Binaries simplify complex issues. In the discourse on what theatre is and can be, a certain binarity has been vehemently defended for several years now: the distinction between digital and analogue. From my perspective as a person who works intermedially with theatre, as an acting teacher, as a queer person on my way beyond the gender binary and as a millennial, I would like to describe and deconstruct this binarity.
What many people understand as digital theatre is a trend of the pandemic. Its necessity is based solely on the urge to offer an alternative programme to audiences who are physically absent or to justify the allocation of public funds when no one could go to the theatre during the lockdowns. In the process, the analogue institution of theatre temporarily became a digital experimental kitchen. Artistic perspectives that were already dealing with digital theatre discourses and aesthetics prior to the pandemic (including the collective onlinetheater.live, of which I am a part) suddenly became important and were supposed to find solutions for the new reality – we became theatrical encounter strategists in physical distancing.
This greatly increased influence was new and at the same time disconcerting for me, especially since for years before the pandemic, digital theatre makers were considered naïve and inessential to the analogue medium of theatre, being marginalised both structurally and discursively. The “real” theatre was considered to be live, an encounter in bodily co-presence and to offer a digital detox.
This view has apparently survived the pandemic: the forums for discussion and exchange on digital experimentation are becoming quiet, inquiries from theatres are largely absent, the promises of sustainability from digital theatre experiments are turning out to be inconsequential, the trend is over. Of course there are exceptional institutions in this field, but it speaks for itself that many of the innovators who advanced experiments with and research into forms of digital theatre before and during the pandemic, have since then turned their backs on theatre institutions and are now active in new, transdisciplinary work contexts and creative nuclei. Many no longer want to identify themselves as theatre-makers. And that is not a bad thing for them, but it is a serious loss for the theatre.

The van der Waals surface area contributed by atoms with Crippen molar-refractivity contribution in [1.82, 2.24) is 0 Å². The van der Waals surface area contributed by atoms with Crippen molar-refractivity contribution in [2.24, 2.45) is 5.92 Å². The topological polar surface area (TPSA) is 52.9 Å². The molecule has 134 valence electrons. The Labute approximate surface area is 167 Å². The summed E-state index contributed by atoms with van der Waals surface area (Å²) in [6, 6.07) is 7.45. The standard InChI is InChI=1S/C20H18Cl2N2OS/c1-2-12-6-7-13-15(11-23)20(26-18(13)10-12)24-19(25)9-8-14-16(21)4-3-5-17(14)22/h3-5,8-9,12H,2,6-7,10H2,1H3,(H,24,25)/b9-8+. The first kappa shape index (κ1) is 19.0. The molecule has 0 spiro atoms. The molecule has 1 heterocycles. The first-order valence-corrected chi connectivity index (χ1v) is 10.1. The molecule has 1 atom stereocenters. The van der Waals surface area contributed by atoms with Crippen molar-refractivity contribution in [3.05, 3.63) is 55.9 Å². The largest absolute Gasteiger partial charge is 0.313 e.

Wherever there is talk of digital theatre forms, the existence of an analogue theatre form manifests itself in contradiction to it. It forms a binary understanding of theatre, in the logic of which, at best, a digital section can be created. But what actually is a digital section? Why must it be isolated? Does non-digital theatre even exist in a world that is digital, analogue, everything at the same time? And don't these digital sections thereby rather serve the self-affirmation of theatre as the last analogue bastion in this world?
I perceive the longing for analogue encounters – something that has been constantly expressed since the lockdowns and the growth of digital theatre forms – more and more as a nostalgia distanced from reality, as romanticised Biedermeier and as a diversion from the fact that the present is constituted in complex digital-analogue interrelationships. When my digital self becomes the victim of a hate attack, my analogue self is not unaffected. What my analogue self is consuming shapes the media environment of my digital self. What my uncle is reading in his Facebook communities poisons our family community. The feminist revolution in Iran is triggering an international solidarity movement via social media, which in turn provides the protesters with proxy servers with which they can circumvent state censorship and surveillance measures.
And it is precisely there, at these interfaces, that the theatre of the present must take place. It may not withdraw into a bourgeois attitude of observation, instead bearing the responsibility to see itself as an important, co-creating, intervening part of the complex digital-analogue reality. It should co-produce TikTokers, participate in protests with artistic means, tell stories of whistleblowers, stop dynamics of radicalisation, break through attention economies and make the voices of marginalised people heard beyond filter bubbles.
It is time for the theatre to creatively address the outdated assumption of a separation between digital and analogue. A complex reality cannot be simplified in binary structures. It is non-binary. And non-binary theatre is part of that non-binary reality. This theatre works in a way that is transdisciplinary, swarm-intelligent and intermedial.